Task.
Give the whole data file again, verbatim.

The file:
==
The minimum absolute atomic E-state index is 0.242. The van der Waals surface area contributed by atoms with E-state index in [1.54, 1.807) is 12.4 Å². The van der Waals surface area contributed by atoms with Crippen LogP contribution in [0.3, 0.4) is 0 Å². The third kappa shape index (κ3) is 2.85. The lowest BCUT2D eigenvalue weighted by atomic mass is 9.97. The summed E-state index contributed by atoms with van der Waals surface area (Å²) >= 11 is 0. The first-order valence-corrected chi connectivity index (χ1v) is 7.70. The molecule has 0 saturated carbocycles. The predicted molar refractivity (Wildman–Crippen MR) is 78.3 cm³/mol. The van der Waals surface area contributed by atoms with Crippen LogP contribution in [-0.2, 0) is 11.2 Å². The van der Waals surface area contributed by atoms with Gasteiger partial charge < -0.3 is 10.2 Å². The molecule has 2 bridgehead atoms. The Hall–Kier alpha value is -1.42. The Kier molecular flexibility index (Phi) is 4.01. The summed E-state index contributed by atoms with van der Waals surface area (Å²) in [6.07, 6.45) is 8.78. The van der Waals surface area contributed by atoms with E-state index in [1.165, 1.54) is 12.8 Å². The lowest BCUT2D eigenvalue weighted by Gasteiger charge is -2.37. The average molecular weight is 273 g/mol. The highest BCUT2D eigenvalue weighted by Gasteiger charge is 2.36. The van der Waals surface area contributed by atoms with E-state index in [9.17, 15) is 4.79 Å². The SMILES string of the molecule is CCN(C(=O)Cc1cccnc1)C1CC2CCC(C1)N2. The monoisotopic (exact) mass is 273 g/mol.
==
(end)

The minimum absolute atomic E-state index is 0.242. The van der Waals surface area contributed by atoms with E-state index in [1.54, 1.807) is 12.4 Å². The van der Waals surface area contributed by atoms with Crippen LogP contribution in [0.3, 0.4) is 0 Å². The third kappa shape index (κ3) is 2.85. The lowest BCUT2D eigenvalue weighted by atomic mass is 9.97. The summed E-state index contributed by atoms with van der Waals surface area (Å²) >= 11 is 0. The first-order valence-corrected chi connectivity index (χ1v) is 7.70. The molecule has 0 saturated carbocycles. The predicted molar refractivity (Wildman–Crippen MR) is 78.3 cm³/mol. The van der Waals surface area contributed by atoms with Crippen LogP contribution in [-0.2, 0) is 11.2 Å². The van der Waals surface area contributed by atoms with Gasteiger partial charge < -0.3 is 10.2 Å². The molecule has 2 bridgehead atoms. The Hall–Kier alpha value is -1.42. The Kier molecular flexibility index (Phi) is 4.01. The summed E-state index contributed by atoms with van der Waals surface area (Å²) in [6.07, 6.45) is 8.78. The van der Waals surface area contributed by atoms with E-state index in [1.165, 1.54) is 12.8 Å². The lowest BCUT2D eigenvalue weighted by Gasteiger charge is -2.37. The average molecular weight is 273 g/mol. The highest BCUT2D eigenvalue weighted by Gasteiger charge is 2.36. The van der Waals surface area contributed by atoms with E-state index in [9.17, 15) is 4.79 Å². The SMILES string of the molecule is CCN(C(=O)Cc1cccnc1)C1CC2CCC(C1)N2. The monoisotopic (exact) mass is 273 g/mol.